'Most Impressive' PFS Ever Seen in Midgut NET

Zosia Chustecka

September 28, 2015

VIENNA — Patients with midgut neuroendocrine tumors (NETs) who progress on standard treatment with the somatostatin analogue octreotide have few treatment options, but they may soon have a new one — a radiopharmaceutical that appears to deliver a very long-lasting benefit.

The investigative radiopharmaceutical "appears to be a major advance" for this patient population, said the lead investigator Philippe Ruszniewski, MD, head of gastroenterology-pancreatology at Beaujon Hospital in Clichy, France.

Dr Philippe Ruszniewski

The product achieved "the most impressive progression-free survival we have ever seen" in such patients, said discussant for the study, Enrique Grande, MD, from the Department of Medical Oncology at Ramón y Cajal University Hospital in Madrid.

Both were speaking here at a presidential session at the European Cancer Congress 2015.

The radiopharmaceutical is 177Lu-DOTATATE (Lutathera, under development by Advanced Accelerator Applications). It is a lutetium-labeled octreotate, which is a derivative of octreotide, and Dr Grande described it as having a new mode of action but acting on an old classic target.

The data come from a phase 3 trial known as the NETTER-1 study, conducted in 230 patients with advanced midgut NET who had already been treated with somatostatin analogues. Most patients were metastatic, Dr Ruszniewski said that almost all had liver metastases, and most also had lymph node metastases.

All patients received the standard of care, long-acting release (LAR) octreotide, and were randomized 1:1 to also receive the radiopharmaceutical (7.4 GBq given intravenously every 8 weeks for four doses). Patients who also had the radiopharmaceutical received octreotide LAR at 30 mg every 4 weeks, while those in the control group had a double dose, receiving 60 mg every 4 weeks; this product is administered by deep intragluteal injection.

"Results so far show that patients on Lutathera are achieving extra time without their disease progressing," Dr Ruszniewski said at a press briefing.

The number of centrally confirmed disease progressions or deaths was 23 in the radiopharmaceutical group and 67 in the control group.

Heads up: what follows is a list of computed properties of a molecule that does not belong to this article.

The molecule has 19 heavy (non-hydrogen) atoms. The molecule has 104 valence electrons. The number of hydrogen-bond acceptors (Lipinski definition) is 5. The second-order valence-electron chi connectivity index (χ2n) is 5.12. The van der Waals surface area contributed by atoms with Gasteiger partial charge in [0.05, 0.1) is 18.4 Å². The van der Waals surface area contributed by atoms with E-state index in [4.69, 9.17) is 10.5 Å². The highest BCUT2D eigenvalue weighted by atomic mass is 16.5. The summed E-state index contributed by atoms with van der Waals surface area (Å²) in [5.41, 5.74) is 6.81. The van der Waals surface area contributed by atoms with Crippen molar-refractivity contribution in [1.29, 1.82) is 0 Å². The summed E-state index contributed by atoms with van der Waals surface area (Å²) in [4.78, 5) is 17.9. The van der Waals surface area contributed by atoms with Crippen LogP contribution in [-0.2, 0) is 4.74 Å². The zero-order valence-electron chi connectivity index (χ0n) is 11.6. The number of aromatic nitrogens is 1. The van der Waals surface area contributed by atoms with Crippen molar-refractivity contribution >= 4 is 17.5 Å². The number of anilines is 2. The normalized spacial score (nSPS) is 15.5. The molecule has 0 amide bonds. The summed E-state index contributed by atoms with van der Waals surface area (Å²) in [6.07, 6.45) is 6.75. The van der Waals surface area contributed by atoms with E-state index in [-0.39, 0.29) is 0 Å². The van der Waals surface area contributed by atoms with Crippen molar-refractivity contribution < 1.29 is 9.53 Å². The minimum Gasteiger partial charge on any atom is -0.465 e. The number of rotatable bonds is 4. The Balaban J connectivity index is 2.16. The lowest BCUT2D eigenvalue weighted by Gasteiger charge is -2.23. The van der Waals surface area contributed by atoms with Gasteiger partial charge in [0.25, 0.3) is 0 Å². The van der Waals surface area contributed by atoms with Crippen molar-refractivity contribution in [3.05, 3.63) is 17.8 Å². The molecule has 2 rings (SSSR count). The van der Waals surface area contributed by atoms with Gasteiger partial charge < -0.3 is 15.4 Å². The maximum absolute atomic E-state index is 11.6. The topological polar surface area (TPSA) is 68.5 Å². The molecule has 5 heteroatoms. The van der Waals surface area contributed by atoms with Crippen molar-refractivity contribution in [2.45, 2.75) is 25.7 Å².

Progression-free survival is significantly longer in the patients who received the radiopharmaceutical in addition to octreotide LAR, with a hazard ratio of 0.2 (P < .001), which translates to an 80% reduction in the risk for disease progression or death. The median progression-free survival is 8.4 months (95% confidence interval, 5.8 - 11.0 months) in patients who received octreotide alone, but the median has not yet been reached in the radiopharmaceutical group. Dr Ruszniewski told Medscape Medical News that it was estimated at around 40 months.

"This kind of PFS is rarely seen in cancer," he commented.

The overall response rate was also much better, with one complete response (CR) and 18 partial responses (PRs) seen with the radiopharmaceutical compared with no CRs and three PRs in the control group.

Overall survival data are not mature, but so far there have been 13 deaths in the radiopharmaceutical group and 22 in the octreotide group, he noted.

Dr Ruszniewski said that the radiopharmaceutical had a "good' safety profile, and that it offers patients a good quality of life. He reported that serious treatment-related adverse events were reported by 26% in the radiopharmaceutical group and 24% in the control group. Among the adverse events reported with the radiopharmaceutical were lymphocytopenia and thrombocytopenia, and there was one acute kidney failure.

In his discussion, Dr Grande said that long-term data were need on safety, especially in view of the cytopenias that were reported.

Dr Grande also expressed concern over the logistics of how the radiopharmaceutical would be used. How would a clinician request this product, where would it be administered, etc? He wondered if the radiopharmaceutical could be made widely available.

Another radiopharmaceutical, radium-223 (Xofigo, Algeta/Bayer), which is approved for prostate cancer, has some very impressive data, but the product is not used as much as other agents that are given orally that were approved at around the same time.

But Dr Ruszniewski argued that the fact that it is a radiopharmaceutical may be an advantage, especially in terms of allocating healthcare resources. Patients who are eligible for treatment with the radiopharmaceutical, and who should respond positively to it, can be identified by scintigraphy, as previously reported by Medscape Medical News. This should ensure that most patients who receive this product are likely to respond, which "should lead to substantial savings," he said.

He expressed hope that the radiopharmaceutical would be approved soon by regulatory authorities, and said it should now be tested in other types of NET, for example pancreatic and bronchial NET.

Commenting on the study, Peter Naredi, MD, PhD, scientific cochair of the Congress, said the researchers should be congratulated on this achievement. "Midgut NET is a rare disease and to perform randomized phase 3 trials necessitates a joint effort by many investigators." He added that the "positive outcome from this study will most likely influence clinical practice."

The study was funded by Advanced Accelerator Applications, the manufacturer of Lutathera. Dr Ruszniewski has disclosed no relevant financial relationships.

European Cancer Congress (ECC) 2015: Abstract LBA6. Presented September 27, 2015.


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